Your habits are the key to your success in life.
A habit is something you do when triggered by something when you crave the reward.
The Anatomy of a Habit
A habit has four (4) parts. Once you understand the parts, you can change any habits that is limiting your success.
- Cue: The cue is the trigger which can be a feeling, time of day, specific event or anything else that makes you start a specific routine.
- Routine: The routine is the action or series of actions you take when triggered. The routine is specific to the trigger and is almost an automatic response.
- Reward: The reward is something you get at the end of the routine such as a sense of calm, satisfaction, connection, belonging, completeness, control or whatever you feel from completing the routine.
- Craving: The craving is your need for the reward.
The routine is the problem. It’s the action or series of actions that you take when you crave the reward that is limiting your ability to achieve your goal. To change the routine and your outcome, you have to identify the cue and the reward so that you can replace the routine with something equally rewarding.
We all have some habits that may not be serving our wellbeing or limiting our success. I have been referring to my need for innovation as a “nasty innovation habit” for the last several years. Like other bad habits, my innovation habit affects my wellbeing in a number of ways and it’s hard for me to break the cycle because it’s so automatic. Let me explain why…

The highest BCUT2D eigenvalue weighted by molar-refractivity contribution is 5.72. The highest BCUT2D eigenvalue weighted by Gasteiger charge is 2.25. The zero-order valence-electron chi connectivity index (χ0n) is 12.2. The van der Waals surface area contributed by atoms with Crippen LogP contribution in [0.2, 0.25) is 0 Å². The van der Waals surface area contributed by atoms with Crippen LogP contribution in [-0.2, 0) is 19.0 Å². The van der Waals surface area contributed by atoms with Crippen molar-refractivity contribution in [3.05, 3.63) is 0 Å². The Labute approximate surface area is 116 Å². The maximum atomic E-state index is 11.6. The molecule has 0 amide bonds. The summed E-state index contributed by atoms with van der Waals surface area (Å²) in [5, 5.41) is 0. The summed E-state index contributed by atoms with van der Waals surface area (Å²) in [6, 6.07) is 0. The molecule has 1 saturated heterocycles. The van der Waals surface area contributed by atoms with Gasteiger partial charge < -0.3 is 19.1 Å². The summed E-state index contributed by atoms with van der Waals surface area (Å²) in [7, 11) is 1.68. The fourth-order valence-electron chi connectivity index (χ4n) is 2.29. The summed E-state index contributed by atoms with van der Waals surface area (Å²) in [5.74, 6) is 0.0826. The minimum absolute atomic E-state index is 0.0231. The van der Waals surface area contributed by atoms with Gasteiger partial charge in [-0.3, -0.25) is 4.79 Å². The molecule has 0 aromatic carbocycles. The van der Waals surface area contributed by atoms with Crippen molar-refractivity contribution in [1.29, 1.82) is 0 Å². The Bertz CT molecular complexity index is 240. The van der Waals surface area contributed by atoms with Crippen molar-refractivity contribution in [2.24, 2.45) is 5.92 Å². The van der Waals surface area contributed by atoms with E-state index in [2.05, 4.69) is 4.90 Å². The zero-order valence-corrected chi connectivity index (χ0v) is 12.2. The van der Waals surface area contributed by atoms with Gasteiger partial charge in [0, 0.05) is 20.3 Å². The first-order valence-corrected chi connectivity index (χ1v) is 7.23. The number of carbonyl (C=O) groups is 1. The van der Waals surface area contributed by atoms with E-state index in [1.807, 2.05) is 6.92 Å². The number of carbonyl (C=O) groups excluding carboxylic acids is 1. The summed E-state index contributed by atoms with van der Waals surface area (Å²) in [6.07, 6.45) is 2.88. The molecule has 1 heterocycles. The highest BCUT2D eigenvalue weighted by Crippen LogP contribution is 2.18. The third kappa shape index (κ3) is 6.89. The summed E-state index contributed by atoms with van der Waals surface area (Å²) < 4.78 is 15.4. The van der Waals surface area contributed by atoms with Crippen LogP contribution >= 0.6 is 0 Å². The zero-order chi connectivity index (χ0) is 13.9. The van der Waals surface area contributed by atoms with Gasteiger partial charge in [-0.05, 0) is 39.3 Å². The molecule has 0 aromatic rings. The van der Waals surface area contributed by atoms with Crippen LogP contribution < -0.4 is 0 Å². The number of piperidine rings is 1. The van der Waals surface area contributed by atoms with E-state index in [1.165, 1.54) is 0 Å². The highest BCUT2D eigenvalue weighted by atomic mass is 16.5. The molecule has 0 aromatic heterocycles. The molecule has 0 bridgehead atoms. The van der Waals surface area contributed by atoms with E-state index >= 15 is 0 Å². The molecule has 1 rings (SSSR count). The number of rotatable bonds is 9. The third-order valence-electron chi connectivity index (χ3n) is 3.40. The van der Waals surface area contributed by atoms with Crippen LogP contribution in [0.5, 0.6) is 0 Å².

Cue: What drives me to innovate?
It all starts with a problem or at least something that seems harder than it needs to be [cue]. I crave the challenge of adventuring into something new, something that challenges my thinking and the status quo.
Routine: Develop a solution to solve the problem
I ventured into e-learning during the dot com boom even though I didn’t know anything about the technology or methodologies for developing courses at the time. However, I hired consultants to collaborate with me.
At the time we launched, Health South missed their numbers by more than $2 billion which materially misstated their financials and caused the dissolution of the company. The numbers are easy to unintentionally misstate. However, Health South executives intended to deceive investors and succeeded in doing so for a long time. Several of them ended up in jail.
The contractual write-offs are still a big problem for most healthcare companies because the system is fragmented, the contract terms for payment vary from payer to payer, systems lack the needed sophistication to administer the payment permutations and the people doing the day-to-day work and reporting the numbers rarely get the needed training.
Outsourcing only solves part of the problem. Every step of the process and very transaction posted into the billing system makes a difference to the accuracy of the numbers. Rather than fixing the problem, the industry added more solutions to address the consequences and shift the blame. The revenue cycle industry generates more than $52 billion annually and is still not satisfying any of the stakeholders – especially patients.
My first solution addressed the training deficit. I thought it would be like writing a book in that it takes an upfront investment of time and effort but then pays off over time. Like Starbucks, our courses provided professional credits that could be used for college courses.
With a 10% initial pass rate, I worked harder than I ever imagined. It wasn’t like a book at all because clients transferred performance expectation to me. I tried to be really inspirational during virtual meetings and relatable in our marketing collateral. Our messaging was on the right track but we missed the need for teaching basic life skills.